2. G. A. Dildyet al., “Intrapartum fetal pulse oximetry: fetal oxygen saturation trends during labor and relation to delivery outcome,” Am. J. Obstet. Gynecol. 171(3), 679–684 (1994).AJOGAH0002-9378 http://dx.doi.org/10.1016/0002-9378(94)90081-7 Google Scholar

3. G. A. Dildy, “Fetal pulse oximetry,” Clin. Obstet. Gynecol. 54(1), 66–73 (2011).COGYAK0009-9201 http://dx.doi.org/10.1097/GRF.0b013e31820a0f71 Google Scholar

4. C. J. Aldrichet al., “Fetal cerebral oxygenation measured by near-infrared spectroscopy shortly before birth and acid-base status at birth,” Obstet. Gynecol. 84(5), 861–866 (1994).OBGNAS0029-7844 Google Scholar

5. S. Schmidt, “Laserspectroscopy in the fetus during labour,” Eur. J. Obstet. Gynecol. Reprod. Biol. 110(Suppl 1), S127–S131 (2003).EOGRAL0301-2115 http://dx.doi.org/10.1016/S0301-2115(03)00183-0 Google Scholar

6. C. E. Eastet al., “Fetal pulse oximetry for fetal assessment in labour,” Cochrane. Database Syst. Rev. 2, CD004075 (2007).1469-493X Google Scholar

7. N. StubanM. NiwayamaH. Santha, “Phantom with pulsatile arteries to investigate the influence of blood vessel depth on pulse oximeter signal strength,” Sensors (Basel) 12(12), 895–904 (2012).1424-8220 http://dx.doi.org/10.3390/s120100895 Google Scholar

8. M. Niwayamaet al., “Noncontact measurement of deep tissue absorption coefficient using spatially resolved near-infrared spectroscopy,” IEEJ T. Electr. Electron. Eng. 2(4), 485–487 (2007).ITEEBI1931-4973 http://dx.doi.org/10.1002/(ISSN)1931-4981 Google Scholar

9. C. R. Simpsonet al., “Near-infrared optical properties of ex vivo human skin and subcutaneous tissues measured using the Monte Carlo inversion technique,” Phys. Med. Biol. 43(9), 2465–2478 (1998).PHMBA70031-9155 http://dx.doi.org/10.1088/0031-9155/43/9/003 Google Scholar

10. M. Firbanket al., “Measurement of the optical properties of the skull in the wavelength range 650–950 nm,” Phys. Med. Biol. 38(4), 503–510 (1993).PHMBA70031-9155 http://dx.doi.org/10.1088/0031-9155/38/4/002 Google Scholar

11. A. N. Yaroslavskyet al., “Optical properties of selected native and coagulated human brain tissues in vitro in the visible and near infrared spectral range,” Phys. Med. Biol. 47(12), 2059–2073 (2002).PHMBA70031-9155 http://dx.doi.org/10.1088/0031-9155/47/12/305 Google Scholar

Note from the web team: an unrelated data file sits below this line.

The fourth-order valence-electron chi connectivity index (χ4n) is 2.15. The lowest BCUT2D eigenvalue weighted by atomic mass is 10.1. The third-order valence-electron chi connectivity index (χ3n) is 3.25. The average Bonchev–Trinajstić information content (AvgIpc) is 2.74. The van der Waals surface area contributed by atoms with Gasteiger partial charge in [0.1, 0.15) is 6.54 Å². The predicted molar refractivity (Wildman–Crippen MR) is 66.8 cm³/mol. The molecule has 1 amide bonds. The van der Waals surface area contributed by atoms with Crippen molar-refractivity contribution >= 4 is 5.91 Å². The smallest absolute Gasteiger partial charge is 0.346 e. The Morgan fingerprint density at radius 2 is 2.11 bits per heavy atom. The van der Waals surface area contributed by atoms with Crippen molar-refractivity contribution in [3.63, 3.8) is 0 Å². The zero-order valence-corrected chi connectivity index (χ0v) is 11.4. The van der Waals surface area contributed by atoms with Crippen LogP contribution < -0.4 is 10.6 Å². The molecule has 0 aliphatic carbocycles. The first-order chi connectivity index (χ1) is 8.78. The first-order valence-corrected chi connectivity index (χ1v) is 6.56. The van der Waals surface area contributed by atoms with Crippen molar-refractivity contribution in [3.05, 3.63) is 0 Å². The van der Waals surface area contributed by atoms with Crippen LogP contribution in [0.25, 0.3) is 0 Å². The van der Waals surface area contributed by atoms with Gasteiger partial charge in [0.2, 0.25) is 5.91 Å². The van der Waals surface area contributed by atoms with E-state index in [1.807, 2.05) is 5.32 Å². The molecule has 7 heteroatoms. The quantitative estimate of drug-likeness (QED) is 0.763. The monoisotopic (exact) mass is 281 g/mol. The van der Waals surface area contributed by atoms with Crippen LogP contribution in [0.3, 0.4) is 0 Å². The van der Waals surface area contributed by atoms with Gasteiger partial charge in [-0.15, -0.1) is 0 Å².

12. W. F. CheongS. A. PrahlA. J. Welch, “A review of the optical-properties of biological tissues,” IEEE J. Quant. Electron. 26(12), 2166–2185 (1990).IEJQA70018-9197 http://dx.doi.org/10.1109/3.64354 Google Scholar

13. S. J. Matcheret al., “Performance comparison of several published tissue near-infrared spectroscopy algorithms,” Anal. Biochem. 227(1), 54–68 (1995).ANBCA20003-2697 http://dx.doi.org/10.1006/abio.1995.1252 Google Scholar

14. J. Chipchaseet al., “Cerebral hemoglobin concentration and oxygen saturation measured by intensity modulated optical spectroscopy in the human fetus during labor,” J. Perinat. Med. 30(6), 502–509 (2002).JPEMAO0300-5577 http://dx.doi.org/10.1515/JPM.2002.078 Google Scholar

15. V. Quaresimaet al., “Noninvasive measurement of cerebral hemoglobin oxygen saturation using two near infrared spectroscopy approaches,” J. Biomed. Opt. 5(2), 201–205 (2000).JBOPFO1083-3668 http://dx.doi.org/10.1117/1.429987 Google Scholar

16. G. Naulaerset al., “Cerebral tissue oxygenation index in very premature infants,” Arch. Dis. Child Fetal Neonatal Ed. 87(3), F189–F192 (2002).1359-2998 http://dx.doi.org/10.1136/fn.87.3.F189 Google Scholar

17. G. Pichleret al., “Reference ranges for regional cerebral tissue oxygen saturation and fractional oxygen extraction in neonates during immediate transition after birth,” J. Pediatr. 163(6), 1558–1563 (2013).ZEKIAS0044-2917 http://dx.doi.org/10.1016/j.jpeds.2013.07.007 Google Scholar

18. S. FouzasK. N. PriftisM. B. Anthoracopoulos, “Pulse oximetry in pediatric practice,” Pediatrics 128(4), 740–752 (2011).PEDIAU0031-4005 http://dx.doi.org/10.1542/peds.2011-0271 Google Scholar


Naohiro Kanayama received his PhD degree from Hamamatsu University School of Medicine in 1980 and he has been a professor (chairman) of the Department of Obstetrics and Gynecology in Hamamatsu University School of Medicine since 1999. His major research interests include obstetrical disseminated intravascular coagulation (DIC), preterm delivery, mechanism of cervical maturation, infrared spectroscopy for fetal monitoring, and photodynamic therapy.

Masatsugu Niwayama received the PhD degree in biomedical engineering from Hokkaido University, Sapporo, Japan, in 2001. He is currently an associate professor in the Department of Electrical and Electronic Engineering, Shizuoka University, Hamamatsu, Japan. His current research interests include development of accurate and convenient NIRS systems.

© The Authors. Published by SPIE under a Creative Commons Attribution 3.0 Unported License. Distribution or reproduction of this work in whole or in part requires full attribution of the original publication, including its DOI.
Naohiro Kanayama, Naohiro Kanayama, Masatsugu Niwayama, Masatsugu Niwayama, } "Examiner’s finger-mounted fetal tissue oximetry," Journal of Biomedical Optics 19(6), 067008 (24 June 2014). https://doi.org/10.1117/1.JBO.19.6.067008 . Submission:


Back to Top